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Townsend’s Warbler Serves as Seasonal Harbinger

By JOE EATON Special to the Planet
Friday December 26, 2003

It was 34 years ago last month, but the memory of my first Townsend’s warbler is still vivid: a tiny, brightly colored bird flitting through the trees in the Strybing Arboretum in Golden Gate Park. I was fresh out of North Carolina and everything in the Bay Area—the birds, the trees, the weather, the politics, the music—was new and exciting. It was another “Welcome to California” moment. 

Since then, every winter has brought a few Townsend’s warblers into my life. Their arrival from the north has become a milepost of the changing seasons. One was searching for bugs in my next-door neighbor’s redwood a few weeks ago, and they used to frequent the Hollywood juniper below my front porch before we had it cut back (in self defense).  

There’s been another in the garden behind my mother’s nursing home. Unlike many winter-plumaged warblers, they’re easy to identify: Both sexes and all ages have a crisp yellow and green pattern, accented with black in adult males. 

Sunday before last I took part in another Audubon Society Christmas Bird Count at Point Reyes. Whatever else we find on that count, we’re pretty much assured of Townsend’s warbler. This year was no exception: My area had them in double digits. In fact, the only time I can recall not having Townsend’s was the infamous 2002 count, when gale force winds and torrential rains kept bird activity down and forced an early retreat by the few intrepid observers who had gone out anyway. 

(Townsend who? John Kirk Townsend was one of those 19th century naturalist-explorers, a young Philadelphia Quaker who went west in 1834: out to the Oregon Territory, where he met his warbler, and on to what were then called the Sandwich Islands. Fieldwork had its challenges in those days: a companion once consumed the whiskey Townsend had brought along as a preservative, and another roasted and ate an owl the naturalist had planned to skin and stuff. Besides the warbler, Townsend’s name was bestowed on a solitaire, a shearwater, a bunting, a chipmunk, a ground squirrel, a pocket gopher, a mole, a vole, a big-eared bat. He died in his forties, poisoned by exposure to the arsenic he used to protect museum specimens from insect damage.)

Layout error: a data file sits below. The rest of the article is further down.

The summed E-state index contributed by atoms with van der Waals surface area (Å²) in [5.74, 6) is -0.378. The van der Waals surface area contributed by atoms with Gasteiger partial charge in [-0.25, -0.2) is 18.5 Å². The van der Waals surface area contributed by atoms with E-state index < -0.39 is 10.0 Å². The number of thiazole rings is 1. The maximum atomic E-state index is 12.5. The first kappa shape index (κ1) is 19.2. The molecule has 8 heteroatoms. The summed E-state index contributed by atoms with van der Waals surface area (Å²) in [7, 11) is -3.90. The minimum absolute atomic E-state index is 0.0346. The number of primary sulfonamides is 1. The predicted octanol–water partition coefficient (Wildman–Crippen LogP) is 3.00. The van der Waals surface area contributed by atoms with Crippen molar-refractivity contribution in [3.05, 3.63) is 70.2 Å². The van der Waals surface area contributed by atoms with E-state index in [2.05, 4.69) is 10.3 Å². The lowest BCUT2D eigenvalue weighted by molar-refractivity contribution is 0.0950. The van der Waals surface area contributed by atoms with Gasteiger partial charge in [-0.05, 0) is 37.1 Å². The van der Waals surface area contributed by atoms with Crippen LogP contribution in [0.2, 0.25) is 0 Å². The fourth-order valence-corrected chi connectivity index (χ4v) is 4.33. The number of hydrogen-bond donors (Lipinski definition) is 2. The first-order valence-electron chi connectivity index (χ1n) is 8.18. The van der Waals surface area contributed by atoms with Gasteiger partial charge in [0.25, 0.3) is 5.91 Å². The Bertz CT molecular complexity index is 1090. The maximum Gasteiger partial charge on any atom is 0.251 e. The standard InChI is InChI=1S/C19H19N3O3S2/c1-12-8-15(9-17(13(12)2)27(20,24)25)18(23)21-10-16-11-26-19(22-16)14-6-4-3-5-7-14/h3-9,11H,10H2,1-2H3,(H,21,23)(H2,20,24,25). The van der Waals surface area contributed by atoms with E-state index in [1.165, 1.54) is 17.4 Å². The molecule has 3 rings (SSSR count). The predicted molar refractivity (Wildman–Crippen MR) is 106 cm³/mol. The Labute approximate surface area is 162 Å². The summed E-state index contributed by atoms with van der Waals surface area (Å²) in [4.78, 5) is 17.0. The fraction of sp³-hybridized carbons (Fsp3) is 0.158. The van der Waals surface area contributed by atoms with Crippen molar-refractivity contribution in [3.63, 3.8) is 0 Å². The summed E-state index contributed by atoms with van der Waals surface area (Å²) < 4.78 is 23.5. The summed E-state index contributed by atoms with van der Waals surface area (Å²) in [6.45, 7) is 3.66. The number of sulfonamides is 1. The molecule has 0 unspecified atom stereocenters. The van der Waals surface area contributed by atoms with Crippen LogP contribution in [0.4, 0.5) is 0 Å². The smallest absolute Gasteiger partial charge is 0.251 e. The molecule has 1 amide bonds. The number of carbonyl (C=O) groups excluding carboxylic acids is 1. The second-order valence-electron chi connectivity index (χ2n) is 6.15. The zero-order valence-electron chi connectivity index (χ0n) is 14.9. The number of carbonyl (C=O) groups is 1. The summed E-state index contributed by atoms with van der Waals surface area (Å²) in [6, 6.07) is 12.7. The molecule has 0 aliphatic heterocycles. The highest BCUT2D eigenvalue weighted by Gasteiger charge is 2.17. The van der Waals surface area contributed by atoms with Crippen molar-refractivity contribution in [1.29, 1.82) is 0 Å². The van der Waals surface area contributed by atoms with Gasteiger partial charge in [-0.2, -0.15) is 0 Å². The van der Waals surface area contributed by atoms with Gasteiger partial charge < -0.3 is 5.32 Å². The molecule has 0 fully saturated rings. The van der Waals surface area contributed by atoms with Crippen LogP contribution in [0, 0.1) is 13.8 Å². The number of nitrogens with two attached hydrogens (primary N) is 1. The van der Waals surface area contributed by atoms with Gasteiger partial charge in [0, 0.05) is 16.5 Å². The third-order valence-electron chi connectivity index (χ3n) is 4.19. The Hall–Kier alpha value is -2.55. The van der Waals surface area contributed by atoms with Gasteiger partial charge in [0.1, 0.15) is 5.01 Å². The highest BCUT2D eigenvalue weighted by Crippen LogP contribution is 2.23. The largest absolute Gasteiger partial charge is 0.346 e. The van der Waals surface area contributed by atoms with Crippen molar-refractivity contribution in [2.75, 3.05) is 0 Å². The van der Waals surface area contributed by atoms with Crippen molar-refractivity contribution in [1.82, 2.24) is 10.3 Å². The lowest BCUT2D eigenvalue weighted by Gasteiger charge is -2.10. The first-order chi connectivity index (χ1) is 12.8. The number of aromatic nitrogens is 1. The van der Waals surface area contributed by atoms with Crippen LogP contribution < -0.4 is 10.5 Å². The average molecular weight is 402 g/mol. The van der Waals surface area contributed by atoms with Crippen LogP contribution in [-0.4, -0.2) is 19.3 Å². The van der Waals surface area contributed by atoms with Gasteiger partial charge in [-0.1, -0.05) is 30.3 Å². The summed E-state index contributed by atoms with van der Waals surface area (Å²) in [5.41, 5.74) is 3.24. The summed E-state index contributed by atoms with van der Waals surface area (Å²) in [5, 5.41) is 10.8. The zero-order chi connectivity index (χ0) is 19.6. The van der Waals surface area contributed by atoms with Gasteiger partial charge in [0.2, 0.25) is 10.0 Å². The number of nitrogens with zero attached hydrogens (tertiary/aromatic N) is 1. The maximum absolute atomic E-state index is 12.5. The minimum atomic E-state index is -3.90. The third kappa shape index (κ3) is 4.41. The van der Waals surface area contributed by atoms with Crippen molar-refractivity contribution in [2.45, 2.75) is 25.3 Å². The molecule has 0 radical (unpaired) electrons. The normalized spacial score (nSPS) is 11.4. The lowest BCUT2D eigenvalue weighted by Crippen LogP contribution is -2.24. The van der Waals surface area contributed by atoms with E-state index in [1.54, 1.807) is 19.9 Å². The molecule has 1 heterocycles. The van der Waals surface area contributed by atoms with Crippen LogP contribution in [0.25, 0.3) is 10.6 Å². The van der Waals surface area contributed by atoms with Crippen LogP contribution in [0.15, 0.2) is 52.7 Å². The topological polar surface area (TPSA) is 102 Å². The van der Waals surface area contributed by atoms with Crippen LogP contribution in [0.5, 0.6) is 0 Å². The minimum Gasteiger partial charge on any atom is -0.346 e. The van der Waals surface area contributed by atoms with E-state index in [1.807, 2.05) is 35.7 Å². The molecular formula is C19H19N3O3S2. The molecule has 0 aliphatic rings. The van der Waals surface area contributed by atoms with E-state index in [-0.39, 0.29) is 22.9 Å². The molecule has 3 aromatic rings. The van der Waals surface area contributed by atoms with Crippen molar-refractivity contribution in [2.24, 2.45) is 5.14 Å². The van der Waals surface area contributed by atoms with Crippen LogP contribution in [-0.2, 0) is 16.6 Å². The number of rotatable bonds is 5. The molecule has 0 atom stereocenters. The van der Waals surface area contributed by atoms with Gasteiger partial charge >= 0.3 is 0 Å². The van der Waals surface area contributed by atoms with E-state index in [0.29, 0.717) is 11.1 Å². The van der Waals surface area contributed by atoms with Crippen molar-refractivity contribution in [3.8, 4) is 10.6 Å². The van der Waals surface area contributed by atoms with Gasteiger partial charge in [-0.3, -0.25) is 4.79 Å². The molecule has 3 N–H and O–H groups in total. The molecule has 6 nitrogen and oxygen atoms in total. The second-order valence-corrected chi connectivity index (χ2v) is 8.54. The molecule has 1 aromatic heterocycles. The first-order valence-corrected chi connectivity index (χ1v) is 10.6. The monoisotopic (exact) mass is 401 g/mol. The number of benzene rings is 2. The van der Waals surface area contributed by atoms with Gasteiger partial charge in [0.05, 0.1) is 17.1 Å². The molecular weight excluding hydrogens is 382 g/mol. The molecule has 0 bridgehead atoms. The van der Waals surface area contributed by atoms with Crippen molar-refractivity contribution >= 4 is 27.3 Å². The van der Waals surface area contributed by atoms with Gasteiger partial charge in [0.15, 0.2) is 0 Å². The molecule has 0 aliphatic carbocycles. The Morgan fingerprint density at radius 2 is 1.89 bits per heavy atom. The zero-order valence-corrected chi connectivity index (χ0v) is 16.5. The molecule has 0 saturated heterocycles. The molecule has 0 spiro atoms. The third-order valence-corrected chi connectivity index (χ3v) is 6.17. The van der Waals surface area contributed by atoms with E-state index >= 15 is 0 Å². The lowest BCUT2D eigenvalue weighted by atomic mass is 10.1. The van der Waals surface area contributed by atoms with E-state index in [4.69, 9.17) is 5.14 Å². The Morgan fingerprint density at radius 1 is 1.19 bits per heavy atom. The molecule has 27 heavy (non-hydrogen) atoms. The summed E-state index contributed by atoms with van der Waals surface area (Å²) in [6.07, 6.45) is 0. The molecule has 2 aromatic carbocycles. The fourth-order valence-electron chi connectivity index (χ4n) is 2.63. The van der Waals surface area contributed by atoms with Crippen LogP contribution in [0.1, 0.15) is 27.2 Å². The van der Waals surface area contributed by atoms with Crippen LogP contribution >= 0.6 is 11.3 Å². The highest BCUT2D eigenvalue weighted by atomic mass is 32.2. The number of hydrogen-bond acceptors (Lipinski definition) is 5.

Only a minority of the species spends the winter with us. Most make the longer flight from their breeding grounds in the northwestern old-growth forests to winter range in the mountain pinewoods of Mexico and Central America. Migration is risky business: there are predators, storms, navigation errors. Every year a few lost Townsend’s warblers show up on the East Coast. This makes the local birders happy, but the warblers usually succumb to the rigors of the season. 

The habitats at each end of the route are also at risk. Things don’t look good for old-growth right now. And further south, the forests of the Sierra Madre are being logged off and cleared for opium and marijuana plantations. The warblers that short-stop in Berkeley may be better off, despite cat predation and other urban hazards. 

Does it seem like a strange time to be worrying about warblers? It’s still a dangerous world, even if you’re not being shot at in Baghdad. In the name of homeland security, entities less benign than Santa Claus are making lists and checking them twice. And along with our civil liberties, 30 years’ worth of environmental legislation is under siege. Did anyone else notice when Congress exempted the military from the Endangered Species and Marine Mammal Protection Acts? (The Pentagon wanted relief from the burdens of the Clean Air, Clean Water and Superfund acts as well. Maybe next year…) 

So going out to count birds may look like the height of frivolity. The Christmas Count, which takes place over a two-week period throughout the Americas and the South Pacific, can be defended as citizen science at its best. It’s a crucial source of data on bird population trends. But for me—and lots of others, I suspect—it’s more than that, an important seasonal ritual in its own right. We need all the continuity we can get these days, whether it’s slogging through the wet woods after warblers or something more conventional. The season wouldn’t be the same without the call-and-response litany of the countdown dinner, the party leaders’ reports, the rumors of Something Really Good. 

As I contemplate the warblers of winter, I think about Pablo Neruda, who never lost his eye for a bird; about that great misanthrope Robinson Jeffers, taking a kind of austere comfort in his belief that the earth and its creatures would manage to survive us and our follies. And about George Orwell, writing in 1946 in praise of the common English toad: “How many a time have I stood watching the toads mating, or a pair of hares having a boxing match in the young corn, and thought of all the important persons who would stop me enjoying this if they could. But luckily they can’t….The atom bombs are piling up in the factories, the police are prowling through the cities, the lies are streaming from the loudspeakers, but the earth is still going round the sun, and neither the dictators nor the bureaucrats, deeply as they disapprove of the process, are able to prevent it.” 

So as Orwell took pleasure in his toads, I take mine in this season’s Townsend’s warblers, small flickers of light in a darkening world. 

Good luck to you little guys. Good luck to us all.